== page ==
[Preview] WrestleQuest wants to be an RPG for everyone, not just wrestling fans
Posted on July 2, 2022 by Nicholas Serpa in Previews, Switch eShop
2017’s Golf Story proved that there is a market for sports-themed RPGs, and Mega Cat Studios’ upcoming title WrestleQuest is attempting to bring a similar style of retro-themed gameplay and role-playing to the sport of wrestling (or wrasslin’, if you prefer). Rather than taking a serious simulation-focused approach, WrestleQuest leans hard into the absurdity and humor that often takes place in the sport in real life and cranks it all up as high as possible. I had a chance to check out the game at Summer Game Fest recently, and although I don’t yet have a full sense for just how deep WrestleQuest’s RPG mechanics will go, wrestling fans will certainly find a lot to love here.
WrestleQuest takes the concept of idolizing one’s heroes to a literal interpretation, as the protagonist of the game – Muchacho Man – lives in a world where there are giant statues of famous wrestlers scattered all over the place. If you’re familiar with the major names in the history of modern wrestling – Macho Man Savage, Andre the Giant, Jake the Snake, etc. – you’ll run across quite a few cameos in the game that you can interact with in some capacity. These real-life athletes act as the main protagonist’s guiding sources of inspiration as he tries to get his wrestling career up and running.
And make no mistake – just like how NPCs in Pokémon games literally only care about Pokémon and nothing else, every inch of WrestleQuest’s world is focused on the sport. From stadiums to wrestling gyms to shockingly large face paint shops, the whole world is dressed up as a giant wrestling-themed playset, down to the level of characters looking like action figures.
You’ll explore this world from a top-down perspective, and while it remains to be seen exactly how much there will be to do in WrestleQuest in between matches, I was told during my preview that WrestleQuest should be a 30-40-hour experience. That should result in plenty of surprises, including some features that aren’t being talked about yet; I noticed a mysterious “bestiary” tab in WrestleQuest’s menus that my Skybound representative wouldn’t tell me more about. You’ll definitely be doing quirky wrestling-adjacent puzzles here and there, like locating table tokens so you can body-slam your way through tables (as all wrestlers do when exploring, obviously).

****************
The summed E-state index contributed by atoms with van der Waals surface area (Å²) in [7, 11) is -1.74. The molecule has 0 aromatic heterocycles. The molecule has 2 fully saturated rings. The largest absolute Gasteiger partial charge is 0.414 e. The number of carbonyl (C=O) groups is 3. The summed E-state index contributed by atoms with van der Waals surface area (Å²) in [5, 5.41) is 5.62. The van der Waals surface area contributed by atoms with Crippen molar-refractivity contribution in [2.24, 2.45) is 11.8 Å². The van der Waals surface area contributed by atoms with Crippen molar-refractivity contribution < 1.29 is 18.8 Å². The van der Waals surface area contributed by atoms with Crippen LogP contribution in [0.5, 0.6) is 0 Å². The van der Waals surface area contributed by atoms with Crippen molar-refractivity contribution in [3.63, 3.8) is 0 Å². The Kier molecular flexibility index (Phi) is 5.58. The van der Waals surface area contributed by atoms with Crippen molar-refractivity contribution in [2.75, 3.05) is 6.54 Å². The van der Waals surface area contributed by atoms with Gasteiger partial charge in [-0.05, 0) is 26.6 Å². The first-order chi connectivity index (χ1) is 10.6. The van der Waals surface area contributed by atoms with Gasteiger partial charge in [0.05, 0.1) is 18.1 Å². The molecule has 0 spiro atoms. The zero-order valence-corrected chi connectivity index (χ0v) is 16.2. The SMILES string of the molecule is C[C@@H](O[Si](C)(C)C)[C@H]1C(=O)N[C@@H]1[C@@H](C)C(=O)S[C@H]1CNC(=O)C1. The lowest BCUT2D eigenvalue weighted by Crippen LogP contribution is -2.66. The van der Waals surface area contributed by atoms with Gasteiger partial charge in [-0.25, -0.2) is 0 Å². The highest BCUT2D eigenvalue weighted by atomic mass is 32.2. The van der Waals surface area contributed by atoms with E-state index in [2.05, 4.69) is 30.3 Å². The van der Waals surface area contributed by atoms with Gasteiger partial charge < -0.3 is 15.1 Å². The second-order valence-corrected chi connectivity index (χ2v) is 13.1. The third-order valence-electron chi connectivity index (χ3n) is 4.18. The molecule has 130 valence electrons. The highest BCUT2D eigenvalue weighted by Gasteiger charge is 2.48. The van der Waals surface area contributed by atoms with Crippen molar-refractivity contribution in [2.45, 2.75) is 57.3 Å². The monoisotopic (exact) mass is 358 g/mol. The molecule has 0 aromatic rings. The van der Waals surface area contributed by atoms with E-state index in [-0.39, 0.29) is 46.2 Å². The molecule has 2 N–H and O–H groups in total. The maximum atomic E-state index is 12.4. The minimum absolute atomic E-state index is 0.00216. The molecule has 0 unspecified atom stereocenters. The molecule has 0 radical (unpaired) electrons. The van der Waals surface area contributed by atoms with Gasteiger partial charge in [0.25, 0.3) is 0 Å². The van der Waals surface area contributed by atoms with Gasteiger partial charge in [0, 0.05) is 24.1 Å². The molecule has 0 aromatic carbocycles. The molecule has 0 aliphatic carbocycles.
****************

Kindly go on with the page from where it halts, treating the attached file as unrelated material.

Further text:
Of course, the main thing you’ll do in WrestleQuest is… well, wrestle. Interestingly, combat is mostly turn-based in this game, but also asks the player to hit some well-timed button prompts to determine the success rate of an attack. For example, you’ll select an attack from a menu, but then may need to quickly hit the correct button on your controller to actually land the attack. Pinning works similarly; after dealing enough damaging blows to your opponent, you’ll need to trigger some button presses in time with a moving meter a few times in a row to win the match. It’s a two-way street, too – if your opponent manages to take you down and pin you, you’ll need to time your button presses successfully to escape.
There are also a variety of special moves that can be unlocked as players progress through the game, although I only got to see one in my demo. And if you take too much damage during a match, certain special moves or items – like wrestling tape – can be used to help your wrestler recover some health.
Of course, modern-day wrestling is just as much about the flair and presentation of matches as it is about the fighting itself. That’s why WrestleQuest also has a Hype Meter, which gauges how the crowd feels about your wrestler’s performance in the ring based on certain criteria. An example that was explained to me was that sometimes the crowd might want to see you pin an opponent but then let them escape, before pinning them down again. You can even customize your moveset, taunts and your entrance into the ring to try and build as much as hype as possible. I’m curious to see how this will play out in the game’s “boss matches,” after my wrestler presumably has garnered more of a reputation.
And being an RPG, WrestleQuest plays around with some narrative decision-making that can affect how other characters view your wrestler. For example, early in the game, you’ll be asked to choose a manager to guide your wrestler’s career, but one of them might not have the best morals. Choosing that manager might result in you being tasked with some more “unsavory tasks” than if you had chosen the straight-and-narrow path, which can also affect your wrestler’s public perception outside of combat. It will be a challenge to gauge the full impact of this type of mechanic on the game until the final release, but I really like the idea of making these types of choices in a sports-themed game like this.
There’s also the option of customizing your main character’s physical appearance as the game progresses. On top of the expected level of customization – swapping out your one-piece wrestling suit, your accessories, things like that – you can take your action-figure protagonist’s limbs and exchange those, too. I’d be curious to see if or how that could affect combat and special abilities.
WrestleQuest is definitely a good position to meet the needs of gamers who are hungry for more sports-themed RPGs, of which there really aren’t that many. It feels too soon to say for sure if all the game’s ideas will mesh to their full potential, but the game’s role-playing mechanics might just be compelling enough to pique the interest of even those who know next-to-nothing about wrestling itself. It’s scheduled to launch on Switch and other platforms later this year.